With Web3, you’ll have direct ownership of your items through NFC. No one, not even the game creator has the ability to remove your ownership. And if you stop playing, you have the option to trade-in or sell your game items on the open market to recoup your investment.

Identity

Under the current model, you create an account for each platform you use. Many users, for instance, have a Twitter account, a Reddit account, a YouTube account, and a Facebook account. If you want to change your display name or profile picture, you have to do it across every account. There is the option to use social sign-ins in some cases, but this presents a censorship issue.

With one click, these platforms can lock you out of your entire online life, and even worse, many of them require you to trust them with your personal data to create the account in the first place.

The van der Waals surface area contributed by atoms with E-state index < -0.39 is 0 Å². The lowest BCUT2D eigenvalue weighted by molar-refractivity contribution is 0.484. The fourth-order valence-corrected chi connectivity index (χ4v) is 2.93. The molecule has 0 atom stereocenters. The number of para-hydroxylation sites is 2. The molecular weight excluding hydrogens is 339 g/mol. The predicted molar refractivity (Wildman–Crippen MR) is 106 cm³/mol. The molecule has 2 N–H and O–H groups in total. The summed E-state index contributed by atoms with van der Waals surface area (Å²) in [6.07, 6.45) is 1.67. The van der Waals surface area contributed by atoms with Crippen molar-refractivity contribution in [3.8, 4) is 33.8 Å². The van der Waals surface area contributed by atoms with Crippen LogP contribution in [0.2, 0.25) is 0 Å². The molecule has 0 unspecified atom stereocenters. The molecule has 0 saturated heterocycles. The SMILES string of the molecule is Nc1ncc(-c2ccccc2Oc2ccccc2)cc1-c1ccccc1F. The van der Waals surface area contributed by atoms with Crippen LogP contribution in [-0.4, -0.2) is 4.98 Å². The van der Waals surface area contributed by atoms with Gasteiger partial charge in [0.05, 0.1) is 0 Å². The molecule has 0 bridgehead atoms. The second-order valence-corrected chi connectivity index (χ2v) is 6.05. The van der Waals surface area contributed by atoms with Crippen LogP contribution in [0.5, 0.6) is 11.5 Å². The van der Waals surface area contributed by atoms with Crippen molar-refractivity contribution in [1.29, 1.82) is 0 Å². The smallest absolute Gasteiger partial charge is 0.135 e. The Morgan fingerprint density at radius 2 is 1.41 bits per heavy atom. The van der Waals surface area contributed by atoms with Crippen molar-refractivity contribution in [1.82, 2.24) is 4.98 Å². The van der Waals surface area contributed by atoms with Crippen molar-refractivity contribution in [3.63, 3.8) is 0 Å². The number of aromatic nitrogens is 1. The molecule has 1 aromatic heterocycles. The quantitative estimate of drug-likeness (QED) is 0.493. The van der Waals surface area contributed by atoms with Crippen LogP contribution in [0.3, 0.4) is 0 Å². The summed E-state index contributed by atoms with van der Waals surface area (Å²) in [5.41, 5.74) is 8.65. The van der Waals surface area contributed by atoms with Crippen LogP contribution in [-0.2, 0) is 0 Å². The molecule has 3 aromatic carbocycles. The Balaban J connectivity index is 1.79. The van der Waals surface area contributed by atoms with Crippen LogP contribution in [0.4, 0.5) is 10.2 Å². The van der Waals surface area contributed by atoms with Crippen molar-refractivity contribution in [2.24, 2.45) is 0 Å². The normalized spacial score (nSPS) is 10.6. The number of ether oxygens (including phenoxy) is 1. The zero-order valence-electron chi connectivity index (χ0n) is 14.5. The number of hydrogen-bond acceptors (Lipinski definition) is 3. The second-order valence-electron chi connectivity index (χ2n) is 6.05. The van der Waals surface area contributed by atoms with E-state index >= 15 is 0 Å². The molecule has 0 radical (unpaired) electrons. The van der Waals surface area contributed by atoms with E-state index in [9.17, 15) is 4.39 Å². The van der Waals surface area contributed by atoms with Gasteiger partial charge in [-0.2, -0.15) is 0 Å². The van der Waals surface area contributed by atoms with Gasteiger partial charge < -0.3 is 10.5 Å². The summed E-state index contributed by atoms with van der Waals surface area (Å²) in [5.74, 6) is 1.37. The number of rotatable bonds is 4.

Web3 aims to solve these problems by giving you control of your digital identity with an Ethereum address and an EMS profile. With your Ethereum address, You have a single login across platforms that is censorship resistant, anonymous, and most importantly, secure.

Resistance to Censorship

There is a massive power imbalance between platforms and the content creator who use them. OnlyFans for example is a user-generated content adult site with more than 1 million content creators. Many of these creators rely on the platform as their primary source of income.

In August of 2021, OnlyFans announced plans to ban sexually explicit content which sparked rage throughout the community because users felt they were getting robbed of an income on a platform they helped to build. The backlash resulted in the decision being reversed. Even though the creators won the battle, it brings attention to a problem for content creators. You lose your reputation and following that you’ve built if you choose to leave a platform.